It's good to be living at a time in which we can seriously discuss in some detail exactly how an ultimate cure for cancer would in fact be built: what biotechnologies are needed, how our biology would have to be changed. While we might all wish our births to have slid at least a few decades into the future to benefit from what will come, being here now puts us in a far better position than that of our immediate ancestors. Personally, I'd settle for the greatly improved odds of survival imparted by a very robust suite of cancer cures - and that is exactly what will emerge with the next generation of targeted cancer therapies that use some combination of immunotherapy and nanoscale engineering. Cancer doesn't worry me anywhere near as much as other aspects of aging, given the way the odds look to be shaping up. If you're two to three decades away from the prime years for cancer, then you should probably feel the same way.
In any case, one of the longer term research projects that is a part of the Strategies for Engineered Negligible Senescence (SENS) is the technical basis for what might be described as the ultimate cure for cancer. It goes by WILT, or Whole-body Interdiction of Lengthening of Telomeres. The short version of the idea is to turn off the ability of the human body to do the one thing that all cancers depend upon, which is lengthening telomeres beyond their normal limits. Telomeres are the protective caps at the end of chromosomes that progressively shorten with each cell division: one of their functions is to prevent runaway division of cells (i.e. cancer), but that roadblock can be evaded by a cancer that evolves any one of a number of ways to abuse mechanisms that the body normally uses to repair and lengthen telomeres in the few cell populations that need it.
The not inconsiderable downside of WILT is that a person who has undergone this treatment will have a reduced life span without access to procedures for regularly replacing their entire stem cell populations - turning off telomere lengthening will kill the possibility of cancer, but also put a short timer on the stem cells that need that process in order to keep repairing the body and replenishing cells. To my eyes this seems like an unnecessary risk when balanced against the future robustness of cancer therapies under development - but it's hard to argue against WILT as an ultimate cancer therapy.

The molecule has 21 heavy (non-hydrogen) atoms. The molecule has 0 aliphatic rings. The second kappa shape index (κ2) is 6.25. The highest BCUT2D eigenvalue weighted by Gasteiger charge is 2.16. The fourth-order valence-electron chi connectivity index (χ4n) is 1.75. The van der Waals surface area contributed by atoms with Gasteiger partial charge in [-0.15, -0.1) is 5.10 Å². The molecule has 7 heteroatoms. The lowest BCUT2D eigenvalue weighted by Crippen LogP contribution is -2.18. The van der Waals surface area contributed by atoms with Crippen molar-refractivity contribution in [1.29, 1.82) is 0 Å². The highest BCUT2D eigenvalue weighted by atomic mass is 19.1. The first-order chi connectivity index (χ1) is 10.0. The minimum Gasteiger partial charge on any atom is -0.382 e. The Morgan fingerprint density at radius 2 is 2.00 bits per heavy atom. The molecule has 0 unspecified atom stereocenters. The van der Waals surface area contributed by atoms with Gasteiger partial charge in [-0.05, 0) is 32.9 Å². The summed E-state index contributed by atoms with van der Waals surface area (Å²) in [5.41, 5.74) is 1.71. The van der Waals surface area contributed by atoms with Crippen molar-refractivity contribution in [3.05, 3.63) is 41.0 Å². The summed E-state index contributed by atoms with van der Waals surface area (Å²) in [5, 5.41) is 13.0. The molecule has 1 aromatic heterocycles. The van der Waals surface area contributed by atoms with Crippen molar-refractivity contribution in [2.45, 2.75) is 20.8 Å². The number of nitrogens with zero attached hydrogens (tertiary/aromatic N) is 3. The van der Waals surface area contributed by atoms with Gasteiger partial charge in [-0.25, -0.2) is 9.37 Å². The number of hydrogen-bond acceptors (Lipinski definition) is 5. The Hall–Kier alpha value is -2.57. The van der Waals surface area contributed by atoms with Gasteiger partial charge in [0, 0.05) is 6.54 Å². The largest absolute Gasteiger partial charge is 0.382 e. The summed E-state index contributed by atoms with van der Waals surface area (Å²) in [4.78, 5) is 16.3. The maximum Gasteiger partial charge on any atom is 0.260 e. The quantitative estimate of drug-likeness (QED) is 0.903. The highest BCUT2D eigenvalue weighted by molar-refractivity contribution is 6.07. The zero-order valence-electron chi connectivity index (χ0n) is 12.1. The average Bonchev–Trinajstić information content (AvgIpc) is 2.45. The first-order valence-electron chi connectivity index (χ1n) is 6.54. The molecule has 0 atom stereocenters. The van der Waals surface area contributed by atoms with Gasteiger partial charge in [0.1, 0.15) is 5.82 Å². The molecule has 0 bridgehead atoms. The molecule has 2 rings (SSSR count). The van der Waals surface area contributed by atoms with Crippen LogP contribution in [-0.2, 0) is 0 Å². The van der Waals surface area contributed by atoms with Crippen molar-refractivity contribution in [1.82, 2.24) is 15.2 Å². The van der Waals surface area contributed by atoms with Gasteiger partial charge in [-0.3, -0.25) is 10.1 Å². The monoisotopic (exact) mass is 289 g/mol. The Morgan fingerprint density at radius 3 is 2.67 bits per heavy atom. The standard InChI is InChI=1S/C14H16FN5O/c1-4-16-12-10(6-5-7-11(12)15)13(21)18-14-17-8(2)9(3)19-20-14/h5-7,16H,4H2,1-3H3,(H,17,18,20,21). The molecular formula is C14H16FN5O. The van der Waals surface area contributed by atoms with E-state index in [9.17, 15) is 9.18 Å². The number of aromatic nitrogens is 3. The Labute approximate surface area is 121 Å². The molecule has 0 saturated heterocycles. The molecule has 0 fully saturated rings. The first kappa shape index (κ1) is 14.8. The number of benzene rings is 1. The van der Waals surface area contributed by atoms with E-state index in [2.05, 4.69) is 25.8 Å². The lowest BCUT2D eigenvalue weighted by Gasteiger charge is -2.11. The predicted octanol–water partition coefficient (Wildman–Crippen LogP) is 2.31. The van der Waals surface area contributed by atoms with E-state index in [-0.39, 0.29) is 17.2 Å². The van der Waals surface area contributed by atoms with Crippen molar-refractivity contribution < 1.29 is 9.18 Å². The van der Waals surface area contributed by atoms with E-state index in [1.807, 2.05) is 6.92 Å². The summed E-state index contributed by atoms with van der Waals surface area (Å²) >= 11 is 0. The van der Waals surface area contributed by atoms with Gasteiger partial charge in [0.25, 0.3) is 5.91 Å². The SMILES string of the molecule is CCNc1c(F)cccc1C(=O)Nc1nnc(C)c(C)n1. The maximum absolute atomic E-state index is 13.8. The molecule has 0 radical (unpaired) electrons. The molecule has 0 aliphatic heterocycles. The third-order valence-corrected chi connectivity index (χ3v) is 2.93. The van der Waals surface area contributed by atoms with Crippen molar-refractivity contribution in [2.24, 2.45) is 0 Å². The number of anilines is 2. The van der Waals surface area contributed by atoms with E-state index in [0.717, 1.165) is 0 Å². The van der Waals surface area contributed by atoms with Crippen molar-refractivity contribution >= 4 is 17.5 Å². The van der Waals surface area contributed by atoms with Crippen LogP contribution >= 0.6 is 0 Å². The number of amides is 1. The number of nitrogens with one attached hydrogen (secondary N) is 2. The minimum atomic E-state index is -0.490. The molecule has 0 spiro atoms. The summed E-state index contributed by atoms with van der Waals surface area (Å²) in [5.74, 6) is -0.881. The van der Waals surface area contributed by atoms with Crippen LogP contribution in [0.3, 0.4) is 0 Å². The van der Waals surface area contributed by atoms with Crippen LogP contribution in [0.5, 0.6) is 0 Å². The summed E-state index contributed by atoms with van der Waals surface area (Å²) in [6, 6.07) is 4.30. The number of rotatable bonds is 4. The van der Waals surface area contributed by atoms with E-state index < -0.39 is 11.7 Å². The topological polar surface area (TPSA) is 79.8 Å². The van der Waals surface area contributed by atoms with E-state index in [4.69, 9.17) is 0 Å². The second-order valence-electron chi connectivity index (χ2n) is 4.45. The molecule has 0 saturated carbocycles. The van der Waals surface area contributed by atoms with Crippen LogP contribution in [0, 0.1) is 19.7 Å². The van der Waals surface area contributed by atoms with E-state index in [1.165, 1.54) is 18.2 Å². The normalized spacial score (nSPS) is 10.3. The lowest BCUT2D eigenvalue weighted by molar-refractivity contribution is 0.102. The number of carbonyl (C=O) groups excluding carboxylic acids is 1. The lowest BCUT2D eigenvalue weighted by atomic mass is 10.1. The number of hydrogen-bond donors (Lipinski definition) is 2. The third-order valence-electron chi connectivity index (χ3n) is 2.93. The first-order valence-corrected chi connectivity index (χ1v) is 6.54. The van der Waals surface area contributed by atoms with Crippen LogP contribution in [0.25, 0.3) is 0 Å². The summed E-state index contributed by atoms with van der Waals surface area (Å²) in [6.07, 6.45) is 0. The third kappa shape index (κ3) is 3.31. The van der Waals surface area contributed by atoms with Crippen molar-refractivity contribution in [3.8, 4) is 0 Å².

That is, provided all of the scientific assumptions about WILT are correct. For example, that we know all of the biological processes by which telomeres can be lengthened, and that shutting them all down doesn't cause any other harm beyond the loss of stem cell longevity. So there is a certain amount of groundwork to be done to seal the case for WILT as ultimate-cancer-therapy-with-big-but-possibly-acceptable-downside, and the SENS Foundation has been funding some of it, whilst keeping an eye on other related research already ongoing. Here is an outline of one recent advance in knowledge:
To develop an unbreachable defense against cancer, SENS Foundation is pursuing the WILT (Wholebody Interdiction of Lengthening of Telomeres, or OncoSENS) strategy of preemptively deleting genes essential to the cellular telomere-maintenance mechanisms (TMM) from all somatic cells ... The strongest challenge to this approach, granting the periodic replenishment of somatic stem-cell pools with autologous but OncoSENS-ready stem cells, has been the possible existence of functions of TERT (telomerase reverse transcriptase - the catalytic subunit of telomerase), other than the lengthening of telomeres itself.
A careful test of the development of [mice engineered to lack TERT] would be expected to provide strong evidence on the subject one way or the other, provided that telomere lengths did not shorten excessively. Nobel laureate Dr. Carol W. Greider, whose career in telomerase research and path to the Nobel prize began when she first identified the enzyme in 1984, has finally carried out such a test, and she and her collaborators have generated results that strongly support the safety of this element of WILT.
This little-heralded, meticulous investigation into the effects of ablation of the telomerase catalytic subunit in mice with human-like telomeres provides us with strong reassurance that, should it prove to be the preferred approach for implementing the OncoSENS strategy, the effects of knocking out TERT would be limited to those dictated by the loss of telomere-lengthening per se, and would not lead to an unintentional loss of some essential but hitherto-unknown physiological function.